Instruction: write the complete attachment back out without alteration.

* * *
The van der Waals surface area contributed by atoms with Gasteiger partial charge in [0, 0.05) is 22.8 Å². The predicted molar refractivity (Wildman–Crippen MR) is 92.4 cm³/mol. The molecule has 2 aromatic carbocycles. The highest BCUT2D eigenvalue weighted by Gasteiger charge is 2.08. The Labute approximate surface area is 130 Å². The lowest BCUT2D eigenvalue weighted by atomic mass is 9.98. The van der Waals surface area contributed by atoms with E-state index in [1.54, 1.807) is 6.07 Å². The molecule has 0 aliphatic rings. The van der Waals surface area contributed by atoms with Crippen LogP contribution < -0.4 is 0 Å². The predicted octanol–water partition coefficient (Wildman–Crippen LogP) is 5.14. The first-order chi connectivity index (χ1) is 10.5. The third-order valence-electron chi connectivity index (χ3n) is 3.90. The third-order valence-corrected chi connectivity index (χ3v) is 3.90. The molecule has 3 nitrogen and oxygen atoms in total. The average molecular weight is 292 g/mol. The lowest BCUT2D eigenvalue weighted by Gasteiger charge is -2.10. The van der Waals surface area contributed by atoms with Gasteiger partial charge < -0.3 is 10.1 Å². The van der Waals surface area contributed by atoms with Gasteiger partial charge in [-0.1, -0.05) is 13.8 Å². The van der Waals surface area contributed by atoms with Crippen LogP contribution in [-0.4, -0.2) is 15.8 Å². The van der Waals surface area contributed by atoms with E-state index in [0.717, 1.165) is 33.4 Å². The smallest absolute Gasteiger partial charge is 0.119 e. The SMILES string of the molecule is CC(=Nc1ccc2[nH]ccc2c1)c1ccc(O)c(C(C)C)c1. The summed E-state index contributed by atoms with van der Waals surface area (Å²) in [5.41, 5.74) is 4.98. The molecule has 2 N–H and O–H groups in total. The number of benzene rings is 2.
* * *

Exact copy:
The van der Waals surface area contributed by atoms with Gasteiger partial charge in [0, 0.05) is 22.8 Å². The predicted molar refractivity (Wildman–Crippen MR) is 92.4 cm³/mol. The molecule has 2 aromatic carbocycles. The highest BCUT2D eigenvalue weighted by Gasteiger charge is 2.08. The Labute approximate surface area is 130 Å². The lowest BCUT2D eigenvalue weighted by atomic mass is 9.98. The van der Waals surface area contributed by atoms with E-state index in [1.54, 1.807) is 6.07 Å². The molecule has 0 aliphatic rings. The van der Waals surface area contributed by atoms with Crippen LogP contribution < -0.4 is 0 Å². The predicted octanol–water partition coefficient (Wildman–Crippen LogP) is 5.14. The first-order chi connectivity index (χ1) is 10.5. The third-order valence-electron chi connectivity index (χ3n) is 3.90. The third-order valence-corrected chi connectivity index (χ3v) is 3.90. The molecule has 3 nitrogen and oxygen atoms in total. The average molecular weight is 292 g/mol. The lowest BCUT2D eigenvalue weighted by Gasteiger charge is -2.10. The van der Waals surface area contributed by atoms with Gasteiger partial charge < -0.3 is 10.1 Å². The van der Waals surface area contributed by atoms with Gasteiger partial charge in [-0.1, -0.05) is 13.8 Å². The van der Waals surface area contributed by atoms with Crippen LogP contribution in [-0.4, -0.2) is 15.8 Å². The van der Waals surface area contributed by atoms with E-state index in [0.717, 1.165) is 33.4 Å². The smallest absolute Gasteiger partial charge is 0.119 e. The SMILES string of the molecule is CC(=Nc1ccc2[nH]ccc2c1)c1ccc(O)c(C(C)C)c1. The summed E-state index contributed by atoms with van der Waals surface area (Å²) in [5.41, 5.74) is 4.98. The molecule has 2 N–H and O–H groups in total. The number of benzene rings is 2.